'Anak Ko' Is Jay Som's Security Blanket
Melina Duterte talks change and her relationship to music
Jay Som is embracing change with Anak Ko, her sophomore studio album. Som, whose given name is Melina Duterte, completed the nine tracks during a week-long Joshua Tree retreat: a period of time she set aside for herself after touring for eight months in 2017. Once back in Los Angeles, Som, a self-described "control freak when it comes to recording," found catharsis in recording, producing, engineering, and mixing her work at home. What followed was the last-minute title Anak Ko, meaning "my child" in the Filipino dialect of Tagalog. Inspired by endearing texts sent to Som from her mother, like "Hi, anak ko" and "I love you, anak ko," the album name became like a security blanket for Som—a warm reminder of family that she attached to her art.
After basing her acclaimed debut album Everybody Works on the angst she felt in 2016, Som wanted to theme her second album around positivity and change—both forced and voluntary. This past year she realized she "had to grow up a lot," so she found a community, quit drinking, and fell in love. Although she's used to working by herself, she enlisted the help of her friends in hopes of not overworking herself. Thus, her second album was born, with genuine, emotional lyrics laid over a dreamy sound. From a snapshot of "laying in bed, thinking about your new romantic partner, and wondering if they're really thinking about you" in "Tenderness," to looking out of a tour bus window in "Nighttime Drive," Som perfectly illustrates her day-to-day life, giving listeners an authentic peek into what she's felt over the last two years.
Ahead of the release of Anak Ko, Jay Som chatted with NYLON about her inspirations and where she's headed next. Listen to Anak Ko and read the full Q&A, below.
What would you say has changed for you both personally and musically since your last release?
I feel like my personal life became more public than I wanted it to be. I think that's just the way any facet of the music industry is—everyone's going to know everything about you and your most vulnerable, intimate details. Also, being a little better at being emotionally supportive of myself and other people around me.
How would you say that change affected the songs that you put on this album?
I think a lot of that comes out in a positive way. I have a pretty solid relationship with [the album] right now. I think in a year, I'll probably think differently of it, but right now it feels really good. I'm really proud of it, and I feel like it's a snapshot of what I've been going through for a long time now. It seems very bare to me—more like me than ever before.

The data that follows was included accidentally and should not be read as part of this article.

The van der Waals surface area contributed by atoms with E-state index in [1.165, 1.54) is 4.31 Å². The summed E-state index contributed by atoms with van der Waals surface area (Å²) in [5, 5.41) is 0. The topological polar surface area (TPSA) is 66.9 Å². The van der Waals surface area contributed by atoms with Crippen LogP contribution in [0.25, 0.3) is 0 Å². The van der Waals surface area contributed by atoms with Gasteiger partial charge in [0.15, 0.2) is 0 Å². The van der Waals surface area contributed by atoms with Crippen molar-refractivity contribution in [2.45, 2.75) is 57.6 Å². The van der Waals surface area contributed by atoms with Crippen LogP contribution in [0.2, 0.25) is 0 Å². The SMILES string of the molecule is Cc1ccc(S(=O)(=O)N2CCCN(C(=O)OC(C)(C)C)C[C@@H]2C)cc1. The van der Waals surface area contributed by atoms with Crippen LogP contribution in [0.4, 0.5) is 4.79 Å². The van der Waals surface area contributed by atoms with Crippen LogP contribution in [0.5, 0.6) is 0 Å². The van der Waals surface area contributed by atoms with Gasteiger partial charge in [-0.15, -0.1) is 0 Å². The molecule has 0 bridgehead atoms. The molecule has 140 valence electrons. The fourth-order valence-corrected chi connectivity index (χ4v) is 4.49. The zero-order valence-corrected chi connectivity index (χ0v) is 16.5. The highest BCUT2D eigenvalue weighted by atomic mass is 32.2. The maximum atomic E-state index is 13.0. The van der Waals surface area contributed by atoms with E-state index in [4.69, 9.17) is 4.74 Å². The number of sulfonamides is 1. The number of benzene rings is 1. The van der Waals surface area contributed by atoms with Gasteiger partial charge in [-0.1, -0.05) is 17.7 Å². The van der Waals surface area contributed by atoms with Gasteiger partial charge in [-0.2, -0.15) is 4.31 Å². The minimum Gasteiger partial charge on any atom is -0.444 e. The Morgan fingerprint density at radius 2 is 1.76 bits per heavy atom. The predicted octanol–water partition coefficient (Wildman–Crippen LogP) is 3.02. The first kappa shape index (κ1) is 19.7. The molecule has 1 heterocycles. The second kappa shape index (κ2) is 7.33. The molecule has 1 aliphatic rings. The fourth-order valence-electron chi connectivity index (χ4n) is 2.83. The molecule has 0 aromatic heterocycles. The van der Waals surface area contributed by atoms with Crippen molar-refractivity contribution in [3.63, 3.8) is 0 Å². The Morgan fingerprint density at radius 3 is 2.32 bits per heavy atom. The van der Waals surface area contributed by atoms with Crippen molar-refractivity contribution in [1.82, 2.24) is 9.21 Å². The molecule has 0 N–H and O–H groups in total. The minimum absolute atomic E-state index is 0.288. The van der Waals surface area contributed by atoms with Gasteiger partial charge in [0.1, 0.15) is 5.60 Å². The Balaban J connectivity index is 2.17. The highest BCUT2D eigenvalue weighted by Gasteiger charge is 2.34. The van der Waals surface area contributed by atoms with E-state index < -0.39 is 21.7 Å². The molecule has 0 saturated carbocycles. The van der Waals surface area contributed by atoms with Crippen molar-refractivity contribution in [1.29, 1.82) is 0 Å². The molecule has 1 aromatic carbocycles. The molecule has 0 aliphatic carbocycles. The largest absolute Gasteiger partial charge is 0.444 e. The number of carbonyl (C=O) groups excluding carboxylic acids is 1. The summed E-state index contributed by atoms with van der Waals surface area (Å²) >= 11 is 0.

I love "Peace Out" and "Get Well." The intensity of the feelings expressed in those two songs is powerful. Can you talk about the inspiration behind them?
I never thought I'd write a song like "Peace Out" and release it because it's pretty mean. It's like a "fuck you" song. It was really fun and cathartic to make. I just wanted it to sound like Nirvana and an Andy Shaw song put together. I was also listening to a lot of Weed when I wrote that song. "Get Well" was just a bass line and drum idea for a long time. I didn't really know what to do with it until my partner and I were jamming. She just came up with this riff, and I was like "Hey, this matches this riff that I have." She wrote a lot of that song and sings on it, as well.
Do your relationships play a big role in your music?
Yeah, [my partner] does. I'm very inspired by her in this record. I think once you have a partner that is so supportive and understands you and is a best friend through and through, that really seeps into your working life. It's undeniable in your music. You can't hide that support and love that you receive. Also, she's a musician, so we really understand each other's paths in life right now.
What do you hope listeners get out of this album?
I hope that they can form their own opinions and take each song and develop their own meaning. What I really love about music is that you can just give it to people. You just release it out to the world, and it's not yours anymore. I hope that people like it. I think that they can dance to it if they want or be sad and listen to it.
Where do you see yourself in the future either personally or musically?
I think I see myself doing this for a couple more years. We will see after that. I feel like I'm just really interested in figuring out if I can have my own studio. I love recording people, and I want to make that my job for the rest of my life. I just want to keep producing and mixing for people—and not deal with my music all the time.